In a previous post, we presented a method for pricing a fixed-rate bond. In this post, we are going to discuss valuation of a callable bond.
A callable bond (also called redeemable bond) is a type of bond (debt security) that allows the issuer of the bond to retain the privilege of redeeming the bond at some point before the bond reaches its date of maturity. In other words, on the call date(s), the issuer has the right, but not the obligation, to buy back the bonds from the bond holders at a defined call price. Technically speaking, the bonds are not really bought and held by the issuer but are instead cancelled immediately.
The call price will usually exceed the par or issue price. In certain cases, mainly in the high-yield debt market, there can be a substantial call premium.
Thus, the issuer has an option which it pays for by offering a higher coupon rate. If interest rates in the market have gone down by the time of the call date, the issuer will be able to refinance its debt at a cheaper level and so will be incentivized to call the bonds it originally issued. Another way to look at this interplay is that, as interest rates go down, the present values of the bonds go up; therefore, it is advantageous to buy the bonds back at par value. Read more
Valuation of a callable bond requires a short-rate model. The valuation steps are as follows,
- Calibrate the short-rate model using market data
- Build an interest-rate tree
- Price the bond
We are going to present a concrete example of pricing a callable bond. The parameters of a hypothetical callable bond are as follows,
Valuation date: June 30, 2020
Issue date: September 30, 2019
Maturity: 5 years
Call strike: 100
Call period: September 30, 2019 to maturity
We choose the Hull-White model to describe the interest rate dynamics. This model is widely used in practice because it allows for the model to fit the term structure of interest rates. We utilize the method presented in Reference 1 in order to calibrate the model parameters to the market data. Specifically, we use swaption volatilities in the calibration and obtain σ=0.676% and α=0.127% as at the valuation date.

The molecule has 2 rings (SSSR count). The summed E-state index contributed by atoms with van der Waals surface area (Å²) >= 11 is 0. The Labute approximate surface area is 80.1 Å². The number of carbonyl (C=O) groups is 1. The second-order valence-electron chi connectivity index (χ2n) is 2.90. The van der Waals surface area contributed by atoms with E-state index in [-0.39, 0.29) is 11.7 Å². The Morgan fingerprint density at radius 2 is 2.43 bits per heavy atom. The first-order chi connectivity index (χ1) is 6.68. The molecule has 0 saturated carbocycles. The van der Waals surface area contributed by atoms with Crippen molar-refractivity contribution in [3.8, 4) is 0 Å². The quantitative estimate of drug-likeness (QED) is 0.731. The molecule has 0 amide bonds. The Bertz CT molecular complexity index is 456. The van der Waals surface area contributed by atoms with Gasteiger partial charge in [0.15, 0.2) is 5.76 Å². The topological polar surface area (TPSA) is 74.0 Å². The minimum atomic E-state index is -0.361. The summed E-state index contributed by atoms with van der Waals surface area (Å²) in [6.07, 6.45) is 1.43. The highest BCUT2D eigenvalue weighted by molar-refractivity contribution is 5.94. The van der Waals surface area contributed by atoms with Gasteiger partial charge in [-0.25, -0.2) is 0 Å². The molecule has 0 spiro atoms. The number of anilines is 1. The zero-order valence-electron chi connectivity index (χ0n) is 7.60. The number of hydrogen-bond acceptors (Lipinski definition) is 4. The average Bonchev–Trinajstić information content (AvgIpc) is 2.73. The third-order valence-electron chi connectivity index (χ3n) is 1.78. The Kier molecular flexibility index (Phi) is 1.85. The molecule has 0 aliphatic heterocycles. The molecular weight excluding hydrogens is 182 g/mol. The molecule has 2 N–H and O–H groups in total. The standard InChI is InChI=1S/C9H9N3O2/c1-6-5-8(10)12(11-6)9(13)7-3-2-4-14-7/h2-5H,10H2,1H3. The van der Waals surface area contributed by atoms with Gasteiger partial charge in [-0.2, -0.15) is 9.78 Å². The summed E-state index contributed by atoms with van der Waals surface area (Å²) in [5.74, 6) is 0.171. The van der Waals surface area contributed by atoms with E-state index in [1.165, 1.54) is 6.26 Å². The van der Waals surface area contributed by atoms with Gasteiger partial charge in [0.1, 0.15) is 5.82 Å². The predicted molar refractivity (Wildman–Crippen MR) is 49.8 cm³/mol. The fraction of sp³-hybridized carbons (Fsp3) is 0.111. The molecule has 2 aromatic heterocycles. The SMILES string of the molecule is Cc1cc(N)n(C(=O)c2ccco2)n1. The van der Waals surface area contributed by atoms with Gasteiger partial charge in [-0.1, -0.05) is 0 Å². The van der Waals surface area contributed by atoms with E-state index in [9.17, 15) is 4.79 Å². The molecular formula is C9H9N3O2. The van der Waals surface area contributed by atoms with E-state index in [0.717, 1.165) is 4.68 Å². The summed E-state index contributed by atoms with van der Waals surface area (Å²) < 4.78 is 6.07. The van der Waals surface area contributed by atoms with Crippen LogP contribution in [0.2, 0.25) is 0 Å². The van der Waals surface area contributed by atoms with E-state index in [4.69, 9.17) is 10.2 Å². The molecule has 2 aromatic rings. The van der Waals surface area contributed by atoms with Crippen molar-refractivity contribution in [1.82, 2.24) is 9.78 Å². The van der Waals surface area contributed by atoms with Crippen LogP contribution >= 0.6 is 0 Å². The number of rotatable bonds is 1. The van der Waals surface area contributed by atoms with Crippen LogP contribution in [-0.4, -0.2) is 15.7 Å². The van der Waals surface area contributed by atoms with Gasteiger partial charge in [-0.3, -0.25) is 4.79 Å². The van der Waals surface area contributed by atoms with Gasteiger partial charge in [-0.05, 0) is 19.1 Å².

We then use a Python program to build a trinomial tree for the risk-free rates following the procedure detailed in References 2 and 3. After a trinomial interest-rate tree is built, the valuation of the callable bond proceeds as follows.
Let’s define the following terms with respect to a node (i,j) :
- i: means that on the node (i,∙) the date is defined by i×dt where dt is the length of the time-step.
- j: means the position (up/medium/down) of the tree,
- C (i,j): call price at node (i,j),
- P (i,j): put price at node (i,j) ,
- R (i,j): the projected risk-free rates at nodes (i,j) which are modeled using the Hull-White interest rate dynamics,
- V(i,j): continuation value of the bond at node (i,j) which is calculated as the expectation value of the continuation values of the next three possible nodes originating from (i,j) discounted by one period using the projected rates R(i,j).
The values of the bond at the terminal nodes N, where N=T/dt, and T is the time to maturity, is set to the notional at maturity (Notional_N) plus the interest payment at that time (interest_N), i.e.
We then move back to the previous time step and calculate the bond continuation value at each node on this time slice using the continuation values at its precedent nodes and add any interest payment that occurs between the two time steps.
If the bond is callable at time i×dt, then the value of the bond is calculated as,
i.e. the issuer will exercise the call if the call value is smaller than the continuation value; that is, the position of the issuer can be improved by calling the bond.
Similarly, if the bond is puttable at time i×dt, then the value of the bond is calculated as,
i.e. the bond holder will exercise the put if the put value is greater than the continuation value.
The above procedure is repeated until we reach the root of the tree. The value of the callable/puttable bond at the valuation date is the continuation value at time zero.
The picture below shows the price of the hypothetical callable bond calculated by the Python program.
 Hull, J. C. (2018), Options, Futures and Other Derivatives (10th Ed.), Prentice-Hall
 Hull, J. C. and White, A. 1994, Numerical Procedures for Implementing Term Structure Models I: Single Factor Models, Journal of Derivatives
 Hull, J. C. and White, A. 1996, Using Hull-White Interest-Rate Trees, Journal of Derivatives